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Revelation chapter 5, this will be the second in our series in this chapter, and I’ve entitled this chapter, “A Vision of the Lamb. A Vision of the Lamb.”

Filling in a little bit of background for you, Isaiah the Old Testament prophet was given the privilege of seeing ahead to the day when the curse on the earth would be reversed, when paradise would be restored, regained. And Isaiah said, “The day will come” – for example – “when the desert will blossom like a rose. The day will come when the waste places of the earth will be like the gardens of paradise. The day will come when the wolf will dwell with the lamb, and the leopard will lie down with the kid, and the lion will eat straw like an ox. The day will come when children will play with snakes, and they will not be hurt or destroyed by them.”

And Isaiah in all of those terms was describing a restored earth, an uncursed earth. And Scripture goes on to say that human life will be long once again; and when someone dies at the age of one hundred, they will die as a baby. During that time to come when the curse is reversed, Satan will be chained, he will be bound, he will be out of the picture; and righteousness and truth and peace will fill the earth, and the glory of God will be everywhere. Christ will rule with a rod of iron, and all the world will come and bow down and worship Him.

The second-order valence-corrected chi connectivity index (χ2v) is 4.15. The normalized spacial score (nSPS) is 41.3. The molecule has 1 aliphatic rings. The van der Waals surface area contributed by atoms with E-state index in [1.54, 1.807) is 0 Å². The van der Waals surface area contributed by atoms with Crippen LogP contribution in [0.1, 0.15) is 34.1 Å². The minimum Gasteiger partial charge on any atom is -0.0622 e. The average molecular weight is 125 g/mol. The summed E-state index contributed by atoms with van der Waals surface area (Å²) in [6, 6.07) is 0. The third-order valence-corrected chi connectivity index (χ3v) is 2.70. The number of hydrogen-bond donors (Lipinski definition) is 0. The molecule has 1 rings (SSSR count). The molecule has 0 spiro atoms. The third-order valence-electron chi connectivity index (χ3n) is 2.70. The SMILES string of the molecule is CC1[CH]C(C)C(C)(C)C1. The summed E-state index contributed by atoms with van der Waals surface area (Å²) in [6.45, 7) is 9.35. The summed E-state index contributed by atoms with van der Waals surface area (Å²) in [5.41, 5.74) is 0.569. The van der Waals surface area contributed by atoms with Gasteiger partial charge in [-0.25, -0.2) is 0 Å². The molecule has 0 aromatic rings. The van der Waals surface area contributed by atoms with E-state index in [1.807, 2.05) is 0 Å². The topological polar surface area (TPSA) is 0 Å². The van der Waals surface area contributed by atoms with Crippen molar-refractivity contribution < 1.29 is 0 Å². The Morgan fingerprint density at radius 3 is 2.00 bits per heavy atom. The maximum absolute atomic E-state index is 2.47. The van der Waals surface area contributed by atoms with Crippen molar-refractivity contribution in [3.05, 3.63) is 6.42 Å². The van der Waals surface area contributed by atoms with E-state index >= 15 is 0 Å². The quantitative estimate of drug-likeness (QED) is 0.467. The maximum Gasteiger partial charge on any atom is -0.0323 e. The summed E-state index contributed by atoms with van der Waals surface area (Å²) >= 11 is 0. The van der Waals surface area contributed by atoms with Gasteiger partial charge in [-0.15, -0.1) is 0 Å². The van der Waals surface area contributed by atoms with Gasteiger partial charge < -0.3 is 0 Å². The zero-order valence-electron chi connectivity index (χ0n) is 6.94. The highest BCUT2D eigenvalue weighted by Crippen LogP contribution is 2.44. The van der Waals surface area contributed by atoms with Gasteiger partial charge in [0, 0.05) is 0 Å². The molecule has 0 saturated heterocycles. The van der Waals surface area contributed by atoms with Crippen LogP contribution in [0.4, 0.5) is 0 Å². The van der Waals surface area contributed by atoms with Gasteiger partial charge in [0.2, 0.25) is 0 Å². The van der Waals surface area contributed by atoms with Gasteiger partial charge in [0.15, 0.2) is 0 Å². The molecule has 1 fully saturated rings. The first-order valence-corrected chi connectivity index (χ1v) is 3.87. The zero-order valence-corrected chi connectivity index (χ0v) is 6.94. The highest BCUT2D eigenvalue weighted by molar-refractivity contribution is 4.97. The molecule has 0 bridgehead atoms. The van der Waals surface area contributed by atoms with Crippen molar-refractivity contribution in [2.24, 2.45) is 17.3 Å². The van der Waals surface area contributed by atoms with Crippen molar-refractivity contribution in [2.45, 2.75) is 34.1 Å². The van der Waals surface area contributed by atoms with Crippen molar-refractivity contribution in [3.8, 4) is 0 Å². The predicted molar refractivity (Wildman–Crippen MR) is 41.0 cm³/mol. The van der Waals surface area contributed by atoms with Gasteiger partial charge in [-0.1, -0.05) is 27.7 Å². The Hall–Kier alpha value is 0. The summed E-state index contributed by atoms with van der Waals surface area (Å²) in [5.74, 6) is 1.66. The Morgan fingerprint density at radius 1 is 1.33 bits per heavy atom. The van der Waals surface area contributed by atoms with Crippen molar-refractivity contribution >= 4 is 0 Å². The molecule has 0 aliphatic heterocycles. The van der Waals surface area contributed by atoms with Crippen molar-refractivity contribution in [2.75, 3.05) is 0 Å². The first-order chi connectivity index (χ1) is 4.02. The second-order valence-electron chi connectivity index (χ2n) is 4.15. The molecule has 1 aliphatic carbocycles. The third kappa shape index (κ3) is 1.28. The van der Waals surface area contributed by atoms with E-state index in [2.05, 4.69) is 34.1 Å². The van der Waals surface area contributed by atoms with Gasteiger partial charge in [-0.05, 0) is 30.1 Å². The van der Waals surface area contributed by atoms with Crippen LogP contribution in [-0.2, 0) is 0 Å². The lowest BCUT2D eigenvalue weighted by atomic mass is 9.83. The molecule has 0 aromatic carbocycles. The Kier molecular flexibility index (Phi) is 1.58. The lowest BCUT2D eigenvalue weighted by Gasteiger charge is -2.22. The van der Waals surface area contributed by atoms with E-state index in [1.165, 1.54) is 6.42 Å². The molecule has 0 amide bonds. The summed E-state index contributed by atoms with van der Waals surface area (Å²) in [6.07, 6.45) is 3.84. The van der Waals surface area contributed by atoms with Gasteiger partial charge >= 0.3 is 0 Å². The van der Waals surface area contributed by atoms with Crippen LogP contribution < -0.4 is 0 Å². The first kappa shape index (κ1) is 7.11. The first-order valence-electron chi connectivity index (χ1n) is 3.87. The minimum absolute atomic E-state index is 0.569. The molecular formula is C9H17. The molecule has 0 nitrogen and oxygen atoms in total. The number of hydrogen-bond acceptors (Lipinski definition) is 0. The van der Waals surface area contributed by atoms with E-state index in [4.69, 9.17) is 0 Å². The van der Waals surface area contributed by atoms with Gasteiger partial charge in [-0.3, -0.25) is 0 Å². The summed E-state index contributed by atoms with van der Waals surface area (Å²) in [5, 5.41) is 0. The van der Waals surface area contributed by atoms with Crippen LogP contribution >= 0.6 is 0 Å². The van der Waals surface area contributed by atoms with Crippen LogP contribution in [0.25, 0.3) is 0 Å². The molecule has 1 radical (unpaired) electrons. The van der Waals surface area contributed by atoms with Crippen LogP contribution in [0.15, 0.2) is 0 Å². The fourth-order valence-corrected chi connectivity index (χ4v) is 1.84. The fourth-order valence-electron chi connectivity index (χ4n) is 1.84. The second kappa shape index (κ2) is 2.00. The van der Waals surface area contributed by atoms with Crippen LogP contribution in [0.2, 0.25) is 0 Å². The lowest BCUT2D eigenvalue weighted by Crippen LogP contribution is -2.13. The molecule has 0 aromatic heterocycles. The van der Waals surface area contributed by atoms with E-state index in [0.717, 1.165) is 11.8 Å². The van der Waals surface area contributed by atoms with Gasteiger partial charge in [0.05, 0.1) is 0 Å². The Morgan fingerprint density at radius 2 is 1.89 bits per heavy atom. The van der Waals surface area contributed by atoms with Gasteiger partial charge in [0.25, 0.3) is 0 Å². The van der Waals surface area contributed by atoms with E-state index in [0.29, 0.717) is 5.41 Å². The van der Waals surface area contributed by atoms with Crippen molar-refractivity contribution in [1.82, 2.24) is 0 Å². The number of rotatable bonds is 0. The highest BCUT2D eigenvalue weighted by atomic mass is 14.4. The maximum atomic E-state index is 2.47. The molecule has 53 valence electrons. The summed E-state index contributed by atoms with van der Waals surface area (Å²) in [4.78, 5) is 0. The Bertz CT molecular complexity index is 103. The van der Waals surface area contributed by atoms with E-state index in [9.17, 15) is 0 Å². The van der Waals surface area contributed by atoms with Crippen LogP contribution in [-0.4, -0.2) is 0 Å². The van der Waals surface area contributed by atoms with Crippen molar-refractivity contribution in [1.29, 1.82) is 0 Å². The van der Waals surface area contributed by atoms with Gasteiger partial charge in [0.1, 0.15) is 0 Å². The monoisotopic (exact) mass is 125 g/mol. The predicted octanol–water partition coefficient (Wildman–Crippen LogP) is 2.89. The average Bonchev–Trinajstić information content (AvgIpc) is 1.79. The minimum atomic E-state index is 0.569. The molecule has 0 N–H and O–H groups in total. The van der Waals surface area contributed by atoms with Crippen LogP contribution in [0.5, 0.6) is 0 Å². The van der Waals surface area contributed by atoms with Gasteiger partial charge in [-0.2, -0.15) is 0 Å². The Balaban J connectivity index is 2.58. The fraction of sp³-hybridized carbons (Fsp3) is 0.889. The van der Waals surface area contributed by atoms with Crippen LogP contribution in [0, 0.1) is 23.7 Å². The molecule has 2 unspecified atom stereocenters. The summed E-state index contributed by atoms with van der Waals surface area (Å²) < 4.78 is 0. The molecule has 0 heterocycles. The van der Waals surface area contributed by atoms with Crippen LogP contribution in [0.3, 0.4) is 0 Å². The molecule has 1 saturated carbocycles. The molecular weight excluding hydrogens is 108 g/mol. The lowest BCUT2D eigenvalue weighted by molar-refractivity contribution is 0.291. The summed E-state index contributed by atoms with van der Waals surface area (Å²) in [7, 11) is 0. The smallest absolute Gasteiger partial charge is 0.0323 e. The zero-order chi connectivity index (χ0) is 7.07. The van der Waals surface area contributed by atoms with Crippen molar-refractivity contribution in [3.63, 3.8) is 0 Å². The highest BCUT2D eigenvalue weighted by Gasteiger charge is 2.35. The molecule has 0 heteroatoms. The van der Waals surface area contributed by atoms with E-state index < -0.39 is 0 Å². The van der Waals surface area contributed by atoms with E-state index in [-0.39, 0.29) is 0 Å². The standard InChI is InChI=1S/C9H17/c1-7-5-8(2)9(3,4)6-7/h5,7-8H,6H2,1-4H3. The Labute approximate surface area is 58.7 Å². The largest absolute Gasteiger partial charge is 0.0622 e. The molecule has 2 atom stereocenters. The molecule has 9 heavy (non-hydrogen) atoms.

Isaiah was talking about a time when the whole of creation is redeemed from the curse that came because of the fall. Now man has always dreamed about such a utopia, a perfect world, a perfect world of good, a perfect world of peace, a perfect world of love, a perfect world of justice, a harmless world, a harmless universe where fear is unnecessary and joy abounds.

But no matter how he may dream of that kind of world, no matter how he may plan for it, no matter what human institutions he may invent or devise to attempt to achieve it, with all of his inventions, with all of his intentions, with all of his designs, with all of his efforts to cure human ills, the world just gets worse, worse and worse and worse and worse, more polluted and more polluted and more polluted. And the question keeps looming, “Who can bring back Eden? Who can restore paradise? Who can reverse the curse? Who can bring us utopia?”